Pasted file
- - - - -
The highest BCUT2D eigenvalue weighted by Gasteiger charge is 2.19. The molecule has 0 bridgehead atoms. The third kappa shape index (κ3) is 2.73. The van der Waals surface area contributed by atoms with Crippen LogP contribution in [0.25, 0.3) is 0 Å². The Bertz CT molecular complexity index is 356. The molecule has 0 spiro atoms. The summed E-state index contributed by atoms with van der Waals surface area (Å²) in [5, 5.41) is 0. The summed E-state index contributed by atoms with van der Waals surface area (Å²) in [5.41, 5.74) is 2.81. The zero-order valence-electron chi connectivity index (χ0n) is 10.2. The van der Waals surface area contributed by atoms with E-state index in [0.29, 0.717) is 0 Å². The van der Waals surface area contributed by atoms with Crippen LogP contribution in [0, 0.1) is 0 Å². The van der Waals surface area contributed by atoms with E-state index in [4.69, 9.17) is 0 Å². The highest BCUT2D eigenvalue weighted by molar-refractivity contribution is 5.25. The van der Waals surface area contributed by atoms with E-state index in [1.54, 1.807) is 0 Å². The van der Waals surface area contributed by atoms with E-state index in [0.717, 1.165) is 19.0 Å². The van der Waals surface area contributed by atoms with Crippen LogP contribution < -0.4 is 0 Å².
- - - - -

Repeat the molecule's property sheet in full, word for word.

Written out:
The highest BCUT2D eigenvalue weighted by Gasteiger charge is 2.19. The molecule has 0 bridgehead atoms. The third kappa shape index (κ3) is 2.73. The van der Waals surface area contributed by atoms with Crippen LogP contribution in [0.25, 0.3) is 0 Å². The Bertz CT molecular complexity index is 356. The molecule has 0 spiro atoms. The summed E-state index contributed by atoms with van der Waals surface area (Å²) in [5, 5.41) is 0. The summed E-state index contributed by atoms with van der Waals surface area (Å²) in [5.41, 5.74) is 2.81. The zero-order valence-electron chi connectivity index (χ0n) is 10.2. The van der Waals surface area contributed by atoms with E-state index in [0.29, 0.717) is 0 Å². The van der Waals surface area contributed by atoms with Crippen LogP contribution in [0, 0.1) is 0 Å². The van der Waals surface area contributed by atoms with E-state index in [4.69, 9.17) is 0 Å². The highest BCUT2D eigenvalue weighted by molar-refractivity contribution is 5.25. The van der Waals surface area contributed by atoms with E-state index in [1.54, 1.807) is 0 Å². The van der Waals surface area contributed by atoms with E-state index in [0.717, 1.165) is 19.0 Å². The van der Waals surface area contributed by atoms with Crippen LogP contribution < -0.4 is 0 Å².